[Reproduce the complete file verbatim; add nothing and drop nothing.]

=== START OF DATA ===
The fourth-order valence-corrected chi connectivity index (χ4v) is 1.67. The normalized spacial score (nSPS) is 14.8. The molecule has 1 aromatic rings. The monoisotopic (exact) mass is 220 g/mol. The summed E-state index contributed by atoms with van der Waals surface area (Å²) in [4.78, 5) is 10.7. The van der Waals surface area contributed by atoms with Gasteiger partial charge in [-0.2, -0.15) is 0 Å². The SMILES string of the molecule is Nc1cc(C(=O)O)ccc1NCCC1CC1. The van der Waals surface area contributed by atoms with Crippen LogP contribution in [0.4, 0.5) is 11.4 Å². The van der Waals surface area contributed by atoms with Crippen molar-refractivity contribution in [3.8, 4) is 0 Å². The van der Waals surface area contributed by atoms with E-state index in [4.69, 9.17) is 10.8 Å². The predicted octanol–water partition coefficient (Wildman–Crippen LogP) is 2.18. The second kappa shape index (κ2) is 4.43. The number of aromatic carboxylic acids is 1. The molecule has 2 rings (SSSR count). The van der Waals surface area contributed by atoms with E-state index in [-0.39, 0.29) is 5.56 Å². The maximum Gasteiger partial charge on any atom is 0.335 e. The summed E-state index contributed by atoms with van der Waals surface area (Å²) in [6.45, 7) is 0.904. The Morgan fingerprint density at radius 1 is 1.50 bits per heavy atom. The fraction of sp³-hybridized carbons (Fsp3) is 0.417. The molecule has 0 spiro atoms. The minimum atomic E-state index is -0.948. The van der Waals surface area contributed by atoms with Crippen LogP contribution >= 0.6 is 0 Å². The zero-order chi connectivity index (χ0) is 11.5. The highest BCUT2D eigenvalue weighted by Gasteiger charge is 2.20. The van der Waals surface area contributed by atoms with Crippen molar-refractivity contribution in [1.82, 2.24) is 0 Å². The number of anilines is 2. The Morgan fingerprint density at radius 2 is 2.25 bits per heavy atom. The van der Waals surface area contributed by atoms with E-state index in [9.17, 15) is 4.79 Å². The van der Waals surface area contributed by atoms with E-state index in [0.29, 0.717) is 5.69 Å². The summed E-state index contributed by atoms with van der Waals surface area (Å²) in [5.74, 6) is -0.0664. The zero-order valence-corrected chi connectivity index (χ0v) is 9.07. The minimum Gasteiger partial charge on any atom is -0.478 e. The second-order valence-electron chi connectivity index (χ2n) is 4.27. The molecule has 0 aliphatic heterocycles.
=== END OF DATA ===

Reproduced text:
The fourth-order valence-corrected chi connectivity index (χ4v) is 1.67. The normalized spacial score (nSPS) is 14.8. The molecule has 1 aromatic rings. The monoisotopic (exact) mass is 220 g/mol. The summed E-state index contributed by atoms with van der Waals surface area (Å²) in [4.78, 5) is 10.7. The van der Waals surface area contributed by atoms with Gasteiger partial charge in [-0.2, -0.15) is 0 Å². The SMILES string of the molecule is Nc1cc(C(=O)O)ccc1NCCC1CC1. The van der Waals surface area contributed by atoms with Crippen LogP contribution in [0.4, 0.5) is 11.4 Å². The van der Waals surface area contributed by atoms with Crippen molar-refractivity contribution in [3.8, 4) is 0 Å². The van der Waals surface area contributed by atoms with E-state index in [4.69, 9.17) is 10.8 Å². The predicted octanol–water partition coefficient (Wildman–Crippen LogP) is 2.18. The second kappa shape index (κ2) is 4.43. The number of aromatic carboxylic acids is 1. The molecule has 2 rings (SSSR count). The van der Waals surface area contributed by atoms with E-state index in [-0.39, 0.29) is 5.56 Å². The maximum Gasteiger partial charge on any atom is 0.335 e. The summed E-state index contributed by atoms with van der Waals surface area (Å²) in [6.45, 7) is 0.904. The Morgan fingerprint density at radius 1 is 1.50 bits per heavy atom. The fraction of sp³-hybridized carbons (Fsp3) is 0.417. The molecule has 0 spiro atoms. The minimum atomic E-state index is -0.948. The van der Waals surface area contributed by atoms with Crippen LogP contribution >= 0.6 is 0 Å². The zero-order chi connectivity index (χ0) is 11.5. The highest BCUT2D eigenvalue weighted by Gasteiger charge is 2.20. The van der Waals surface area contributed by atoms with Crippen molar-refractivity contribution in [1.82, 2.24) is 0 Å². The number of anilines is 2. The Morgan fingerprint density at radius 2 is 2.25 bits per heavy atom. The van der Waals surface area contributed by atoms with E-state index in [9.17, 15) is 4.79 Å². The van der Waals surface area contributed by atoms with E-state index in [0.29, 0.717) is 5.69 Å². The summed E-state index contributed by atoms with van der Waals surface area (Å²) in [5.74, 6) is -0.0664. The zero-order valence-corrected chi connectivity index (χ0v) is 9.07. The minimum Gasteiger partial charge on any atom is -0.478 e. The second-order valence-electron chi connectivity index (χ2n) is 4.27. The molecule has 0 aliphatic heterocycles.